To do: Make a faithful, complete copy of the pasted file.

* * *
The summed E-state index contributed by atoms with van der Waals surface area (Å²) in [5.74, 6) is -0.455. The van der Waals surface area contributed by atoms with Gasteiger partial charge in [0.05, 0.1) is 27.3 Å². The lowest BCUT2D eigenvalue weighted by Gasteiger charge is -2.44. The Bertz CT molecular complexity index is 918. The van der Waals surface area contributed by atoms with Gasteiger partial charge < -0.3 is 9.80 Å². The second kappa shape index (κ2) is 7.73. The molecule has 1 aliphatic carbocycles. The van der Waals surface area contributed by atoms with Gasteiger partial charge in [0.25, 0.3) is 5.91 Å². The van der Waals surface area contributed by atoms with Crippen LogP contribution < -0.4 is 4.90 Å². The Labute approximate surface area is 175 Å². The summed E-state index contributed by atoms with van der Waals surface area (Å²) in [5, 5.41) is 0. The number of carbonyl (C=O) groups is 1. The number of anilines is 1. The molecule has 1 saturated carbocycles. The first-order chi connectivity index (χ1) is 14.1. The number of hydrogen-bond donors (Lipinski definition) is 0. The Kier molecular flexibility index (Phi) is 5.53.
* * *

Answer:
The summed E-state index contributed by atoms with van der Waals surface area (Å²) in [5.74, 6) is -0.455. The van der Waals surface area contributed by atoms with Gasteiger partial charge in [0.05, 0.1) is 27.3 Å². The lowest BCUT2D eigenvalue weighted by Gasteiger charge is -2.44. The Bertz CT molecular complexity index is 918. The van der Waals surface area contributed by atoms with Gasteiger partial charge < -0.3 is 9.80 Å². The second kappa shape index (κ2) is 7.73. The molecule has 1 aliphatic carbocycles. The van der Waals surface area contributed by atoms with Gasteiger partial charge in [0.25, 0.3) is 5.91 Å². The van der Waals surface area contributed by atoms with Crippen LogP contribution < -0.4 is 4.90 Å². The Labute approximate surface area is 175 Å². The summed E-state index contributed by atoms with van der Waals surface area (Å²) in [5, 5.41) is 0. The number of carbonyl (C=O) groups is 1. The number of anilines is 1. The molecule has 1 saturated carbocycles. The first-order chi connectivity index (χ1) is 14.1. The number of hydrogen-bond donors (Lipinski definition) is 0. The Kier molecular flexibility index (Phi) is 5.53.